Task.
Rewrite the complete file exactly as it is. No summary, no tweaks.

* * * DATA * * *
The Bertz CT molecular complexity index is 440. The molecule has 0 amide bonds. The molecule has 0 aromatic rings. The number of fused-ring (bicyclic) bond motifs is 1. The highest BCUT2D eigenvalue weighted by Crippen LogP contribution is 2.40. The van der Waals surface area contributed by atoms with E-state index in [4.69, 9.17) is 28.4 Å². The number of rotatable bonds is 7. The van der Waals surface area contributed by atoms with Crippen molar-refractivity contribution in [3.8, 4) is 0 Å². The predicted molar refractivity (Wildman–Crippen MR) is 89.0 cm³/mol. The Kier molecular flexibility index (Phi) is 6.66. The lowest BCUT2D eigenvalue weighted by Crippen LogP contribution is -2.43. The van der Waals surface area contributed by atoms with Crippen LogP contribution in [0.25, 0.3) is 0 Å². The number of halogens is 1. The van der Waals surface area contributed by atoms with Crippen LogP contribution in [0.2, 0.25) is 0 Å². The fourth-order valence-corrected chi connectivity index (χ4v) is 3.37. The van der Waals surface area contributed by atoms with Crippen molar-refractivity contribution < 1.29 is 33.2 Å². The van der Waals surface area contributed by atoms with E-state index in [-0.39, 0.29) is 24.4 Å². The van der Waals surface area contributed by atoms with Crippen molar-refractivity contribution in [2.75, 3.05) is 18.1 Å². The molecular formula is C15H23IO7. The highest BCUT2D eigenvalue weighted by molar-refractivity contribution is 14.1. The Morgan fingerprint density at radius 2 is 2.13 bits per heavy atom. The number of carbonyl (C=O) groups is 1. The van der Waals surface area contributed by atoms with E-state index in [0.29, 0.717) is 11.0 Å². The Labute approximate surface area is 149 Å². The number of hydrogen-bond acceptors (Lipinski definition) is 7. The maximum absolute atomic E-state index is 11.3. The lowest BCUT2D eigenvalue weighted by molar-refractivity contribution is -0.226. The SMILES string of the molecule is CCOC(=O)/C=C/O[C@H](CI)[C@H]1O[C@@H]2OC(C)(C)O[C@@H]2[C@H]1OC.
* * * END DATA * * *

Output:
The Bertz CT molecular complexity index is 440. The molecule has 0 amide bonds. The molecule has 0 aromatic rings. The number of fused-ring (bicyclic) bond motifs is 1. The highest BCUT2D eigenvalue weighted by Crippen LogP contribution is 2.40. The van der Waals surface area contributed by atoms with E-state index in [4.69, 9.17) is 28.4 Å². The number of rotatable bonds is 7. The van der Waals surface area contributed by atoms with Crippen molar-refractivity contribution in [3.8, 4) is 0 Å². The predicted molar refractivity (Wildman–Crippen MR) is 89.0 cm³/mol. The Kier molecular flexibility index (Phi) is 6.66. The lowest BCUT2D eigenvalue weighted by Crippen LogP contribution is -2.43. The van der Waals surface area contributed by atoms with Crippen LogP contribution in [0.25, 0.3) is 0 Å². The number of halogens is 1. The van der Waals surface area contributed by atoms with Crippen LogP contribution in [0.2, 0.25) is 0 Å². The fourth-order valence-corrected chi connectivity index (χ4v) is 3.37. The van der Waals surface area contributed by atoms with Crippen molar-refractivity contribution < 1.29 is 33.2 Å². The van der Waals surface area contributed by atoms with E-state index in [-0.39, 0.29) is 24.4 Å². The van der Waals surface area contributed by atoms with Crippen molar-refractivity contribution in [2.75, 3.05) is 18.1 Å². The molecular formula is C15H23IO7. The highest BCUT2D eigenvalue weighted by molar-refractivity contribution is 14.1. The Morgan fingerprint density at radius 2 is 2.13 bits per heavy atom. The number of carbonyl (C=O) groups is 1. The van der Waals surface area contributed by atoms with E-state index in [0.29, 0.717) is 11.0 Å². The Labute approximate surface area is 149 Å². The number of hydrogen-bond acceptors (Lipinski definition) is 7. The maximum absolute atomic E-state index is 11.3. The lowest BCUT2D eigenvalue weighted by molar-refractivity contribution is -0.226. The SMILES string of the molecule is CCOC(=O)/C=C/O[C@H](CI)[C@H]1O[C@@H]2OC(C)(C)O[C@@H]2[C@H]1OC.